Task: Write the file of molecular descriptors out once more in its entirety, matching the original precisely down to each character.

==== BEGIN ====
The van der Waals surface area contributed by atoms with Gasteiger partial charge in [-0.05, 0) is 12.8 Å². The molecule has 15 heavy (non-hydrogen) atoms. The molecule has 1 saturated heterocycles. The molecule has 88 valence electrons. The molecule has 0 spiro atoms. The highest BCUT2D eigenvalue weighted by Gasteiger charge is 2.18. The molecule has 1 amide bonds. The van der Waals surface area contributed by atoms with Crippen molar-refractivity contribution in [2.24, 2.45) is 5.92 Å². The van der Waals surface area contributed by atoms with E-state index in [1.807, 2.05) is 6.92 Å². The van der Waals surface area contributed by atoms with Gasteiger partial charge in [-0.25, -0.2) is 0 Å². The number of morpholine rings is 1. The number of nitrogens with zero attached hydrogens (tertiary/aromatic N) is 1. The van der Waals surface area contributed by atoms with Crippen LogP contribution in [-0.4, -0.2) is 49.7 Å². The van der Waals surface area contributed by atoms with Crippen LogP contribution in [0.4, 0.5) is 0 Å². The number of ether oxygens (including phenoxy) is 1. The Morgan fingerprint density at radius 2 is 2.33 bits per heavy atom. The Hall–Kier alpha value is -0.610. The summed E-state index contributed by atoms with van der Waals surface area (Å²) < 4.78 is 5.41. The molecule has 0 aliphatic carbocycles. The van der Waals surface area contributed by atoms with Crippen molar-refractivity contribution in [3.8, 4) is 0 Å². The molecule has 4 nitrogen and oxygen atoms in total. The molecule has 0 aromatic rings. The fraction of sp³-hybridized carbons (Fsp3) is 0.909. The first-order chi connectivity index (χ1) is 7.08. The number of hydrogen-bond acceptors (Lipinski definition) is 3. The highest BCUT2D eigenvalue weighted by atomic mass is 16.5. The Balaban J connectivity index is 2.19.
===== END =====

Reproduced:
The van der Waals surface area contributed by atoms with Gasteiger partial charge in [-0.05, 0) is 12.8 Å². The molecule has 15 heavy (non-hydrogen) atoms. The molecule has 1 saturated heterocycles. The molecule has 88 valence electrons. The molecule has 0 spiro atoms. The highest BCUT2D eigenvalue weighted by Gasteiger charge is 2.18. The molecule has 1 amide bonds. The van der Waals surface area contributed by atoms with Crippen molar-refractivity contribution in [2.24, 2.45) is 5.92 Å². The van der Waals surface area contributed by atoms with E-state index in [1.807, 2.05) is 6.92 Å². The van der Waals surface area contributed by atoms with Gasteiger partial charge in [-0.25, -0.2) is 0 Å². The number of morpholine rings is 1. The number of nitrogens with zero attached hydrogens (tertiary/aromatic N) is 1. The van der Waals surface area contributed by atoms with Crippen LogP contribution in [-0.4, -0.2) is 49.7 Å². The van der Waals surface area contributed by atoms with Crippen LogP contribution in [0.4, 0.5) is 0 Å². The number of ether oxygens (including phenoxy) is 1. The Morgan fingerprint density at radius 2 is 2.33 bits per heavy atom. The Hall–Kier alpha value is -0.610. The summed E-state index contributed by atoms with van der Waals surface area (Å²) < 4.78 is 5.41. The molecule has 0 aliphatic carbocycles. The van der Waals surface area contributed by atoms with Crippen molar-refractivity contribution in [3.8, 4) is 0 Å². The molecule has 4 nitrogen and oxygen atoms in total. The molecule has 0 aromatic rings. The fraction of sp³-hybridized carbons (Fsp3) is 0.909. The first-order chi connectivity index (χ1) is 7.08. The number of hydrogen-bond acceptors (Lipinski definition) is 3. The highest BCUT2D eigenvalue weighted by atomic mass is 16.5. The Balaban J connectivity index is 2.19.